Financial advisers have seen the cost of funding the service increase by 13 per cent this year, to £213m, with some individual firms seeing their fees increase by 400 per cent year-on-year.

The issue neared boiling point in early 2020 when a concerted effort to lobby for a comprehensive overhaul of the system began.

The helpers

FSCS chief executive Caroline Rainbird and chairman Marshall Bailey are keen to make the system work for consumers and the industry, highlighting consumer trust and confidence as the keys to achieving this aim. Recognising the vulnerability of its claimants, the scheme says it has stepped up its focus on empathy in its claims handling. But cases are increasingly complex and need to be examined thoroughly before any decision to compensate victims with the industry's money can be made, according to Ms Rainbird.

At least 80 per cent of our customers are what we would call vulnerable. With some claims they are complicated, we need to assess them, we need to make sure we have the right amount of evidence and we will help people with that. What we can do is manage expectations and commit to the deadlines we do give on communicating with those investors.

Ms Rainbird says the fee increase for the advice industry was regrettable but necessary to crack down on rogue firms and compensate consumers stung by pension-related fraud.

Behind all these complex terms and these large numbers and all sorts of things is a person who is vulnerable and wild, upset, frightened, angry and just generally not in a good place, and none of us should lose track of that. We see each and every day stories, letters from people. We should never as an industry forget as we go about doing our business that these are people whose futures have been fundamentally changed.

4. The system is for gaming

Phoenix - in ancient stories, an imaginary bird that set fire to itself every 500 years and was born again, rising from its ashes.

Not all advisers that have mis-sold or misrepresented an investment disappear forever. A growing phenomenon in the financial services industry is a practice called 'phoenixing', whereby directors of advice firms concerned about looming complaints against them shut up shop and start a new firm, taking with them clients and the business's assets but not its debts. Any claims falling on the defunct firm are then rerouted to the FSCS.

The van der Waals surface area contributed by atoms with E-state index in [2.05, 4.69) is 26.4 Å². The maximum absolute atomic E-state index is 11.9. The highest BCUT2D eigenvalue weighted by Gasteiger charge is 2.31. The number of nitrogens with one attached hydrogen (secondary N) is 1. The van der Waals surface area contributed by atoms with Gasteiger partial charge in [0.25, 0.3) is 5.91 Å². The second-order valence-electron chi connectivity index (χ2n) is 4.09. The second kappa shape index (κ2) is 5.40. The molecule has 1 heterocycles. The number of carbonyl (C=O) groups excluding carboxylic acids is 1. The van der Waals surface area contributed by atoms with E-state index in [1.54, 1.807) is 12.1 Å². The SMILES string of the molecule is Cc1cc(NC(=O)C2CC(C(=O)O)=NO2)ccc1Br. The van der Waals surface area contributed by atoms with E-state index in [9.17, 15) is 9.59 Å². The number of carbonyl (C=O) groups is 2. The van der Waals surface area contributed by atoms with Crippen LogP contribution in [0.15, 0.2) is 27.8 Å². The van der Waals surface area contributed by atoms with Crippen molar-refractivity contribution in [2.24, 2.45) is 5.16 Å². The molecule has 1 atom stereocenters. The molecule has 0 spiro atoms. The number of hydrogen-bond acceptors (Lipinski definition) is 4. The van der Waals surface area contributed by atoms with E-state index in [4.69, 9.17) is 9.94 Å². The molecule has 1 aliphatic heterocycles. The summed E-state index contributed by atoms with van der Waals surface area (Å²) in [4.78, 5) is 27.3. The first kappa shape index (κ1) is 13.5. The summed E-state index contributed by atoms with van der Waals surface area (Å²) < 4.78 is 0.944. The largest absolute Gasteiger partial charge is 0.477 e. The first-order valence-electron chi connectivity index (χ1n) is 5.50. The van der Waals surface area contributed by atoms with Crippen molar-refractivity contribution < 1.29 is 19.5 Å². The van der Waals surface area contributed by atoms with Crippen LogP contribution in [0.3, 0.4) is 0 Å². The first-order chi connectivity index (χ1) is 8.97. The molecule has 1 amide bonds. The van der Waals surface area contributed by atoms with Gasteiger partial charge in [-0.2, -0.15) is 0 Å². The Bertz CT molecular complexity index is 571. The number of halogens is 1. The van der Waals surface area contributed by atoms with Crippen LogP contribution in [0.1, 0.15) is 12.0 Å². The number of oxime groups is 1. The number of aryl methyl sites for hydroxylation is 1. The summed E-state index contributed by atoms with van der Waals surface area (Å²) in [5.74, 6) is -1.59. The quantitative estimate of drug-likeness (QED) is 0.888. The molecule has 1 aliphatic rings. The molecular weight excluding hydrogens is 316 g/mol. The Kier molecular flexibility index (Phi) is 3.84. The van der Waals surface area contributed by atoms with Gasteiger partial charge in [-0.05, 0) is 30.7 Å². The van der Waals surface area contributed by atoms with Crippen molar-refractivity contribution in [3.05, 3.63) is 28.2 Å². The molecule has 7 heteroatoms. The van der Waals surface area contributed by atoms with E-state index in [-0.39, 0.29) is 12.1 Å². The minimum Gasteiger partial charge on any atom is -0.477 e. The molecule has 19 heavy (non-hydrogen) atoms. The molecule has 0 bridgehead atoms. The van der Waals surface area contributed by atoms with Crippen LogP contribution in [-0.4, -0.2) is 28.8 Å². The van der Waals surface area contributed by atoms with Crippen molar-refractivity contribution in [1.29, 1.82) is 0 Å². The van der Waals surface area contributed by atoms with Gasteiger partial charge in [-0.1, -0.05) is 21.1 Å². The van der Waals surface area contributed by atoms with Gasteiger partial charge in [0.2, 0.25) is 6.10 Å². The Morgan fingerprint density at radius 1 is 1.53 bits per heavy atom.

In 2019, regulators formed a taskforce to clamp down on adviser phoenixing. By the end of the year the FSCS had identified 136 potential cases that it passed on to the regulator. At least seven advisers had been blocked from reauthorising by January 2020.

The knowledgeable target

Jackie Naghten invested parts of her pension in a recycling scheme on the Isle of Man on advice from her regulated financial adviser. After the investment failed the adviser phoenixed, leaving her with an estimated loss of £470,000, of which she got £50,000 back from the FSCS. The adviser is back in business, advising new (and old) clients on where to invest their cash and pensions.

A successful businesswoman and former executive at a large high street retail chain, Jackie is no stranger to finance. She was advised to transfer out of her pension during a time of extreme vulnerability and stress as her husband had entered the final stages of his life following prolonged illness. Jackie trusted her adviser, thinking she would be protected by the regulatory bodies if anything went wrong. She maintains she was never told the investment she had made was unregulated and high risk.

When filing a claim for bad advice, Jackie realised she could not claim on the adviser's insurance as his firm was no longer in business. She was never told her adviser had started a new business, instead ultimately reading about it in a newspaper article. Shocked by the news, she took it upon herself to find out what had happened and to seek justice.

I spent probably three months solidly investigating and putting the whole story together. You really immerse yourself in it and you understand all the nuances and all the difficulties around it, and then it completely consumes your life and you are a bit dysfunctional almost. It's a hugely time consuming exercise. I have a certain personality and resilience that makes it possible for me to do this but not everybody is like that. I think a lot of people just want it to go away and bury their heads, they feel ashamed, they don't understand it, they haven't got the time. They don't understand how it's been allowed to happen, how that person can get away with it.

Jackie says the financial system is too complicated for people to navigate. And trying to make sense of it can be a stressful and disheartening experience.

My message to the regulatory bodies is it needs to be much more consumer friendly, there needs to be greater clarity for customers understanding what they are getting themselves into. There also needs to be a real look at the process IFAs engage in because a lot pretend to be independent [but really] it is just Joe Blow coming to take your money.

5. The policing bodies play catch up

The regulators, government and police say they are doing everything they can to clamp down on bad actors and outright scammers.

In 2012 they set up a taskforce named Project Bloom to respond strategically to the rise of pension scams. This work led to a cold-calling ban on pensions, stricter HMRC checks on the registration of suspected scams, and interventions on pension schemes suspected of being used by scammers. The taskforce was instrumental in winding up a number of rogue companies through the courts and disqualifying directors connected to pension schemes, clawing back millions of pounds of pension money for hundreds of victims.